Researchers at George Mason University recently released results of their study on “Understanding Teen Drinking Cultures in America”. This research was done in an attempt to help parents, communities, and schools develop programs to help reduce the rate of teen alcohol consumption. These teen drinking statistics and the responses given by teens and parents as to how and why teens drink may surprise you. According to the study results:
- Teens typically begin drinking in high school
- Teens view drinking as a rite of passage to adulthood
- More teens drink to relieve stress than from peer pressure
- Older youth, notably older siblings, usually provide the alcohol
- Most teens report consuming the most alcohol at parties
- Teenagers drink with the intent to get drunk, not have a social drink
- Drinking is often the focus of social gatherings
- Most adolescents drink without the knowledge of adults
School officials and teens agree that school alcohol awareness programs are ineffective and lack consistency. There is also too many discrepancies between what teens are taught about alcohol and what they learn from their personal experiences.
The message to not drink and drive seems to be clearly received. However, other social, physical and legal consequences of drinking are not as apparent to teenagers. Teens often feel because they only drink occasionally (or on the weekends) their health is not at risk. The effects that binge drinking can have on their bodies, including alcohol poisoning and death are often not explained. Teens often fear getting caught drinking at school more than any legal consequences because schools can be more strict in enforcing teen related alcohol problems than local law enforcement. Many teens are not aware that offenses committed while under the influence of alcohol can result in enhanced charges leading to felony arrests and prison. Social consequences related to drinking such as higher rates of teen sex, teen pregnancy, date rape, violence, and illegal activity are rarely a major concern for teenagers.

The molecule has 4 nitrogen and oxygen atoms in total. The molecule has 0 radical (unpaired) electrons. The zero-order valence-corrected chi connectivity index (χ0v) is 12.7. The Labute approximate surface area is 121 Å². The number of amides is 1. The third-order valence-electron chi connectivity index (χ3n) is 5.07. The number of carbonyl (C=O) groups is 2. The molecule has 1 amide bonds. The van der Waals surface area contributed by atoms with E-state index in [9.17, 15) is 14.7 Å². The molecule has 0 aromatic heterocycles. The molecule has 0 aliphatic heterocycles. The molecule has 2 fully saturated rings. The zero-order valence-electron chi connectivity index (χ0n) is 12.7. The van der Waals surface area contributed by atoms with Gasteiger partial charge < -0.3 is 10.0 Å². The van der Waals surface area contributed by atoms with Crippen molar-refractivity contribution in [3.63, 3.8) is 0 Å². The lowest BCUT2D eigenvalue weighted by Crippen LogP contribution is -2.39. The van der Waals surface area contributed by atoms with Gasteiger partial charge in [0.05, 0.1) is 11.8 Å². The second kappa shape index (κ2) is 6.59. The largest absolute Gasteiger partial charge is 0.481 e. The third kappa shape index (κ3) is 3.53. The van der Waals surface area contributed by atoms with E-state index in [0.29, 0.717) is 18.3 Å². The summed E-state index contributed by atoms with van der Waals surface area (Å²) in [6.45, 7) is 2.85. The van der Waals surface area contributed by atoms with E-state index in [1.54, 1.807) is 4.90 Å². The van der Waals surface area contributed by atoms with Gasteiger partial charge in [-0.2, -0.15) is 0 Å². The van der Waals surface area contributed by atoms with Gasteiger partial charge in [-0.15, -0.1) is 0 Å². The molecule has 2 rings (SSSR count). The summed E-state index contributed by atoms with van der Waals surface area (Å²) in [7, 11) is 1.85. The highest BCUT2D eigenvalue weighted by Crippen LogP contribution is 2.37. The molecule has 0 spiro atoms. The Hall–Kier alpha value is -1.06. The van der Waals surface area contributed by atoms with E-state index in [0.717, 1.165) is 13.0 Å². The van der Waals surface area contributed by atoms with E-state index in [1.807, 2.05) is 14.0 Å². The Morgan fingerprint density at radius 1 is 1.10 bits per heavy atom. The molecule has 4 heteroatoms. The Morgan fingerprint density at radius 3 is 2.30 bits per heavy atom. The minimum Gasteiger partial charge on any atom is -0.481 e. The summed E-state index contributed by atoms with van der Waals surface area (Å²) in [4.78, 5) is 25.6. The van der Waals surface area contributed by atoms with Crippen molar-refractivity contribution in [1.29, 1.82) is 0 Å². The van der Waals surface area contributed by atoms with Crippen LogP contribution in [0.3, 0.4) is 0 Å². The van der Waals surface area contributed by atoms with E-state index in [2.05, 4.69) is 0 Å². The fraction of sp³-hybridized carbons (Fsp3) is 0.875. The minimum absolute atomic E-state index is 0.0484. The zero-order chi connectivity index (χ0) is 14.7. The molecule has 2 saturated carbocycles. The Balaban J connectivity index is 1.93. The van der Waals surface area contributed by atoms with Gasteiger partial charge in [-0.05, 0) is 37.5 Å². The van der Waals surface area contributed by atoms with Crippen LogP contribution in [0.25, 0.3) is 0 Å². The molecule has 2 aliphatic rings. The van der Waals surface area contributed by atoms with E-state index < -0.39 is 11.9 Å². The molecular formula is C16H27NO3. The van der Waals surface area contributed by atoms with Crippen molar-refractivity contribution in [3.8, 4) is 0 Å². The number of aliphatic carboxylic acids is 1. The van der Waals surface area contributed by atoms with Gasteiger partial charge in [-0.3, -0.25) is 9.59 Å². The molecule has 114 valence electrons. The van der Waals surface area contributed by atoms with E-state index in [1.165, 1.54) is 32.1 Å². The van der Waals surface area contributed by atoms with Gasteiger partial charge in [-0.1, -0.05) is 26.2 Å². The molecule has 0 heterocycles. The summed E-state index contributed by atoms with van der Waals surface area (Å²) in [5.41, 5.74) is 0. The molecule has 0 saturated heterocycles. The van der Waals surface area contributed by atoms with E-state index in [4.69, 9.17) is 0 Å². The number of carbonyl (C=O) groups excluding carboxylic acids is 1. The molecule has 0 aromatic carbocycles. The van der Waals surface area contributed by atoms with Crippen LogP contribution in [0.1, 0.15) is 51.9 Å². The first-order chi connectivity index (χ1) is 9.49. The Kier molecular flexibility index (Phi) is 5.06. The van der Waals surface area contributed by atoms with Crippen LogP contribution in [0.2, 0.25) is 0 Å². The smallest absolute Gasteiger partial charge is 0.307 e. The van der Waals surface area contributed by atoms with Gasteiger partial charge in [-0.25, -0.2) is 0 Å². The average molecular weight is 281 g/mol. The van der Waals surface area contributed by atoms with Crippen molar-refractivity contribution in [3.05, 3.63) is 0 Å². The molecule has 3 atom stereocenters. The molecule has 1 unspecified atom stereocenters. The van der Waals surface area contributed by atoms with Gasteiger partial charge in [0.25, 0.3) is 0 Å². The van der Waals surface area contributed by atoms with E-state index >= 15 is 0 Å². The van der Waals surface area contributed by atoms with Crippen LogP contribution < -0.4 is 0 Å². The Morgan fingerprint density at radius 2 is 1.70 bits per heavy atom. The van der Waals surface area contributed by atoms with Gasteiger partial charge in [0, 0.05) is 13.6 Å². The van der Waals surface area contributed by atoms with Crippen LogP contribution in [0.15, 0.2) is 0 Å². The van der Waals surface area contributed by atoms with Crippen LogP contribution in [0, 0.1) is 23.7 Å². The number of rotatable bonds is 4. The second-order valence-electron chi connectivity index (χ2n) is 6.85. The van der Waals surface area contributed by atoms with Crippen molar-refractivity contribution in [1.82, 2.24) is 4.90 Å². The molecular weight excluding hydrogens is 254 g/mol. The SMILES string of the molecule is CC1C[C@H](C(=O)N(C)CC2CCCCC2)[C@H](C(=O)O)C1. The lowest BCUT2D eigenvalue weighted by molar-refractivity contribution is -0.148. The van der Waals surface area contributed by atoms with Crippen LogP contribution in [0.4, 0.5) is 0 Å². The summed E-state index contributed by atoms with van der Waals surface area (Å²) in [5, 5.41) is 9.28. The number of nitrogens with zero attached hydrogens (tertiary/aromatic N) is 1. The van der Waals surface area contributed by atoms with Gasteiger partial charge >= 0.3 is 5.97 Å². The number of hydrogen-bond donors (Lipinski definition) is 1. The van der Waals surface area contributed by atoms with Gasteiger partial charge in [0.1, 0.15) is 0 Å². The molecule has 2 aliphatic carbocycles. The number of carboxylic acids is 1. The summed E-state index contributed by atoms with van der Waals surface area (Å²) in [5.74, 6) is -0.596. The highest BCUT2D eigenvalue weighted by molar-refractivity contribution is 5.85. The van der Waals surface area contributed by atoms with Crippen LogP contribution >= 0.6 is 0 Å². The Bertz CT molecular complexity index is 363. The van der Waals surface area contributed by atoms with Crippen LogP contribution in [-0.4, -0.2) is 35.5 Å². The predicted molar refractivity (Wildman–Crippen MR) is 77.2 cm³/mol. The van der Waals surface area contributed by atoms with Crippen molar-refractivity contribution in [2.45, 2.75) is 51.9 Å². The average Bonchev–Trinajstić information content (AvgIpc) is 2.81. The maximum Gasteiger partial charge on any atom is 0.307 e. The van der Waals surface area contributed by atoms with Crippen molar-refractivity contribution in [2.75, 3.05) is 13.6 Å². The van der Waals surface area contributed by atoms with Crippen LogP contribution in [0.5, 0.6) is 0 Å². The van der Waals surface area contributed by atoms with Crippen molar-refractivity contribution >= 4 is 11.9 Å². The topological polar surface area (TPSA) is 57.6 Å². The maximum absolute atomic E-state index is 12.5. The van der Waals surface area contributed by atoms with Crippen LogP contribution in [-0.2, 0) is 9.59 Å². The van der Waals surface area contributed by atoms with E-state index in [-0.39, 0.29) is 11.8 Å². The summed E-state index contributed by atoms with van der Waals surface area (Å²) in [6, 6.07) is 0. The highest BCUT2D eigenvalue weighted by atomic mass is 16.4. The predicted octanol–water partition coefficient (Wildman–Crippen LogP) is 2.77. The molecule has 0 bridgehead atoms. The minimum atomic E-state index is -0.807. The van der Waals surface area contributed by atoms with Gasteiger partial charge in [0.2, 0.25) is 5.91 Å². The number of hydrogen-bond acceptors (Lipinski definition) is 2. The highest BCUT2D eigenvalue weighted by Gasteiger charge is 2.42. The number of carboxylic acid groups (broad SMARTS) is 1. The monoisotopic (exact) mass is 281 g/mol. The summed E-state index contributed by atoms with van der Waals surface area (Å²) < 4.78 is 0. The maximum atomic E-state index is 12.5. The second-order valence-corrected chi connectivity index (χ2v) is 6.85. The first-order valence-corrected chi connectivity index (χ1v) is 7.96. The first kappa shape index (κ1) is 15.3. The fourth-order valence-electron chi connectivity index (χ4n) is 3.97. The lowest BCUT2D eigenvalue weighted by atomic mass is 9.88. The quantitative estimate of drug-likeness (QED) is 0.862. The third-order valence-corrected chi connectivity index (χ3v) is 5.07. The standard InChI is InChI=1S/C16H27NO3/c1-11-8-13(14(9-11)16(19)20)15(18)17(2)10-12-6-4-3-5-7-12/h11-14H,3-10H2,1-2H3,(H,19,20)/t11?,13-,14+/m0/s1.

Most parents believe their child is the one who goes to the party but doesn’t drink, and most teens feel they are really good at hiding their drinking habits from their parents. Parents – I know you have heard it before, but talk to your teens, listen to your teens, and if you suspect your teen may be experimenting with alcohol or other risky behaviors follow your gut instinct and do something about it today. Don’t wait for something more serious to happen to your child and don’t let fear outweigh the opportunity to reach out and protect your child.